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“An important missing story from the heroic age of Antarctic exploration” Laurence Gonzales author of Deep SurvivalOn January 17 1913 alone and near starvation Douglas Mawson leader of the Australasian Antarctic Expedition was hauling a sledge to get back to base camp The dogs were gone Now Mawson himself plunged through a snow bridge. I read than 40 books last year and only gave two 5 star reviews so I don't give them out too often Those who have read about the exploration of Antarctica are much likely to have read about Shackleton Scott and Amundsen but this engaging story of Australian Douglas Mawson deserves eual attentionThe central story covers how after a tragic accident Mawson returned 300 miles to base without adeuate supplies and only enough food for 10 days It took him nearly two months to return No less an explorer than Sir Edmund Hillary the first climber of Mt Everest called it The greatest survival story in the history of explorationWhen you finish the book you may wonder if modern men could match the feats of Mawson and his companions In the epilogue the book tells the story of a modern day adventurer who tried to recreate Mawson's desperate 300 mile journey It was a worthy effort but it only proved all the the amazing accomplishment made by MawsonHighly recommended

Characters Alone on the Ice

Alone on the IceHe first teammate to reach him blurted out “Which one are you”This thrilling and almost unbelievable account establishes Mawson in his rightful place as one of the greatest polar explorers and expedition leaders It is illustrated by a trove of Frank Hurley’s famous Antarctic photographs many never before published in the United State. This book conveys the true story of the Australasian Antarctic Expedition AAE led by Australian explorer Douglas Mawson Mawson was a key contributor to the Heroic Age of Antarctic Exploration; however many people do not carry his name on the “tip of the tongue” as they do the names of Shackleton Scott and Amundsen While the title suggests this is the story of Mawson’s miraculous survival in the wake of the death of his two companions while on an exploratory excursion it is in fact a great deal comprehensive It provides the background and context for the AAE including past experiences preparations for the trip and details about the lives of several of the participants The author is adept at selecting passages from the diaries of the crew without getting carried away with extraneous details We get a sense of Mawson as a scientist at heart not concerned with the competitive race to the pole but interested in mapping uncharted territory and conducting experiments to understand this frozen continent Overall I enjoyed the book very much To me the most engrossing chapters were related to the survival story The other parts were interesting but understandably not uite as riveting Recommended to readers interested in survival stories and the history of polar exploration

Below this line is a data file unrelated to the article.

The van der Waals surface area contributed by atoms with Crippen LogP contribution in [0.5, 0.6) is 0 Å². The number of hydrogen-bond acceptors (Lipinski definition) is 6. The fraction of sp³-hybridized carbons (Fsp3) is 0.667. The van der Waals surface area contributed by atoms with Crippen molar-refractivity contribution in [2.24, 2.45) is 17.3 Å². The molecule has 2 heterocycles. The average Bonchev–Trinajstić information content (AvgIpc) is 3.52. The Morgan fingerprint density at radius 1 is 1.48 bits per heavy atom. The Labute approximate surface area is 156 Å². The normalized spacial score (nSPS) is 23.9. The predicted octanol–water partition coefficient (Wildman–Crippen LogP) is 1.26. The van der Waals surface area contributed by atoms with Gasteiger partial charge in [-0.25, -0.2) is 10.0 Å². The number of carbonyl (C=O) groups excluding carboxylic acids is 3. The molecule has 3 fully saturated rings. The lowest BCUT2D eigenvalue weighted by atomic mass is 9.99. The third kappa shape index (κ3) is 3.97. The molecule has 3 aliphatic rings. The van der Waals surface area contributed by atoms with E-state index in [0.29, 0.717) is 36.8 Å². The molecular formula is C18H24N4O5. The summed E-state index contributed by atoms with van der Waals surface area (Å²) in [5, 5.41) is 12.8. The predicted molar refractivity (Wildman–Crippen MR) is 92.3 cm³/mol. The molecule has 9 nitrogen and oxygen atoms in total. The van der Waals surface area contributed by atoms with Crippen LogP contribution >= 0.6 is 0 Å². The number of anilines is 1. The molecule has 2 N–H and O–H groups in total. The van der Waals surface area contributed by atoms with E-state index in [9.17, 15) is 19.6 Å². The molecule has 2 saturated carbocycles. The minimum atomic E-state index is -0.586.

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Read & download ¹ Alone on the Ice 109 å “An important missing story from the heroic age of Antarctic exploration”—Laurence Gonzales author of Deep SurvivalOn January 17 1913 alone and near starvation Douglas Mawson leader of the Australasian Antarctic Expedition was hauling a sledge to get back to base camp The dogs were gone Now MawsoDangling over an abyss by the sledge harness A line of poetry gave him the will to haul himself back to the surfaceMawson was sometimes reduced to crawling and one night he discovered that the soles of his feet had completely detached from the flesh beneath On February 8 when he staggered back to base his features unrecognizably skeletal t. In 1911 a young university professor from Australia named Douglas Mawson assembled a group of explorers and scientists to form the Australasian Antarctic Expedition whose mission was to map photograph and collect geologic samples from the continent of Antarctica After arriving and building a base camp they wintered there before beginning their expedition Mawson divided the entire group into smaller teams to conduct the research and mapping Mawson’s team of three men was fit and able They set out on a journey south of the camp in November with a goal of returning by mid January At the end of January all team members had returned to base except Mawson’s team On January 29 base camp members who had remained behind saw a figure approaching It was Mawson His two companions had suffered tragic fates Mawson had walked than 300 miles alone across barren icy surface interspersed with hidden crevasses as well as bitter subzero temperatures and blizzard conditions He was unrecognizable and near starvation This is an astonishing story of perseverance endurance and survival that Sir Edmund Hillary called “The greatest survival story in the history of exploration” It’s one you won’t soon forget